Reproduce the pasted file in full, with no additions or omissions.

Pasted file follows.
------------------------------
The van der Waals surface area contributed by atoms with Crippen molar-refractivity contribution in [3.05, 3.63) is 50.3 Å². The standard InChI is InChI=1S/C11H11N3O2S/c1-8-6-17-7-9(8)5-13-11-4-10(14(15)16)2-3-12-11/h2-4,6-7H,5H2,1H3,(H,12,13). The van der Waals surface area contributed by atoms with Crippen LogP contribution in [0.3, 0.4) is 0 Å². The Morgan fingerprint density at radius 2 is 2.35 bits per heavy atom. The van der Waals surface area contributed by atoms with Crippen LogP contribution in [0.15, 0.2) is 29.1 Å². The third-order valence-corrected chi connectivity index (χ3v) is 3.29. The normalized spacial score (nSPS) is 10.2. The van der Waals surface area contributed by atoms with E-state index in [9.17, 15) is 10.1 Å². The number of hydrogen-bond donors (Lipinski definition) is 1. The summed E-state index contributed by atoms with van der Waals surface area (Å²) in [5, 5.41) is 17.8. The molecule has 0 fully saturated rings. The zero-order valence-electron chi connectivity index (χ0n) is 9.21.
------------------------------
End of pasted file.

The van der Waals surface area contributed by atoms with Crippen molar-refractivity contribution in [3.05, 3.63) is 50.3 Å². The standard InChI is InChI=1S/C11H11N3O2S/c1-8-6-17-7-9(8)5-13-11-4-10(14(15)16)2-3-12-11/h2-4,6-7H,5H2,1H3,(H,12,13). The van der Waals surface area contributed by atoms with Crippen LogP contribution in [0.3, 0.4) is 0 Å². The Morgan fingerprint density at radius 2 is 2.35 bits per heavy atom. The van der Waals surface area contributed by atoms with Crippen LogP contribution in [0.15, 0.2) is 29.1 Å². The third-order valence-corrected chi connectivity index (χ3v) is 3.29. The normalized spacial score (nSPS) is 10.2. The van der Waals surface area contributed by atoms with E-state index in [9.17, 15) is 10.1 Å². The number of hydrogen-bond donors (Lipinski definition) is 1. The summed E-state index contributed by atoms with van der Waals surface area (Å²) in [5, 5.41) is 17.8. The molecule has 0 fully saturated rings. The zero-order valence-electron chi connectivity index (χ0n) is 9.21.